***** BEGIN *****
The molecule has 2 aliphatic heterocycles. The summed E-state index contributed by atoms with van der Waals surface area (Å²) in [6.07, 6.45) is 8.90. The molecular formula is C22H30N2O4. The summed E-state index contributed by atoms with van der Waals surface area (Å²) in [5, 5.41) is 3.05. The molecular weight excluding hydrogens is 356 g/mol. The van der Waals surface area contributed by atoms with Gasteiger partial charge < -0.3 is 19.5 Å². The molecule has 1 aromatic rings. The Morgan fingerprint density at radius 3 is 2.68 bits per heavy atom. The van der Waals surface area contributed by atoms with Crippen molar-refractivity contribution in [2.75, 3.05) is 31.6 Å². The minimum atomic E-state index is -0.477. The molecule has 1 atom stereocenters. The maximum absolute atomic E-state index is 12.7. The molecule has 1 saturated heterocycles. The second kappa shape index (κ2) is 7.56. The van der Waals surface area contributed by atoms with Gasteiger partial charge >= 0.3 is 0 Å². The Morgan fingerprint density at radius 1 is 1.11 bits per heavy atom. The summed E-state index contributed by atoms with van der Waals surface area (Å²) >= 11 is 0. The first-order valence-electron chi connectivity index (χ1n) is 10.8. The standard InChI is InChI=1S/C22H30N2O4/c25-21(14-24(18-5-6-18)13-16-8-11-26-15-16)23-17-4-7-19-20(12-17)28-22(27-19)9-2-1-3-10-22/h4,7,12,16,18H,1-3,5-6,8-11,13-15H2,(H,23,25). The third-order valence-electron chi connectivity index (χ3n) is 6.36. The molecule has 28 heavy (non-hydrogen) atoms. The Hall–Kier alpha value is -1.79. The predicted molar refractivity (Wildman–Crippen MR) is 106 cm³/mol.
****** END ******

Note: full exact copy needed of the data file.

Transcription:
The molecule has 2 aliphatic heterocycles. The summed E-state index contributed by atoms with van der Waals surface area (Å²) in [6.07, 6.45) is 8.90. The molecular formula is C22H30N2O4. The summed E-state index contributed by atoms with van der Waals surface area (Å²) in [5, 5.41) is 3.05. The molecular weight excluding hydrogens is 356 g/mol. The van der Waals surface area contributed by atoms with Gasteiger partial charge < -0.3 is 19.5 Å². The molecule has 1 aromatic rings. The Morgan fingerprint density at radius 3 is 2.68 bits per heavy atom. The van der Waals surface area contributed by atoms with Crippen molar-refractivity contribution in [2.75, 3.05) is 31.6 Å². The minimum atomic E-state index is -0.477. The molecule has 1 atom stereocenters. The maximum absolute atomic E-state index is 12.7. The molecule has 1 saturated heterocycles. The second kappa shape index (κ2) is 7.56. The van der Waals surface area contributed by atoms with Gasteiger partial charge >= 0.3 is 0 Å². The Morgan fingerprint density at radius 1 is 1.11 bits per heavy atom. The summed E-state index contributed by atoms with van der Waals surface area (Å²) >= 11 is 0. The first-order valence-electron chi connectivity index (χ1n) is 10.8. The standard InChI is InChI=1S/C22H30N2O4/c25-21(14-24(18-5-6-18)13-16-8-11-26-15-16)23-17-4-7-19-20(12-17)28-22(27-19)9-2-1-3-10-22/h4,7,12,16,18H,1-3,5-6,8-11,13-15H2,(H,23,25). The third-order valence-electron chi connectivity index (χ3n) is 6.36. The molecule has 28 heavy (non-hydrogen) atoms. The Hall–Kier alpha value is -1.79. The predicted molar refractivity (Wildman–Crippen MR) is 106 cm³/mol.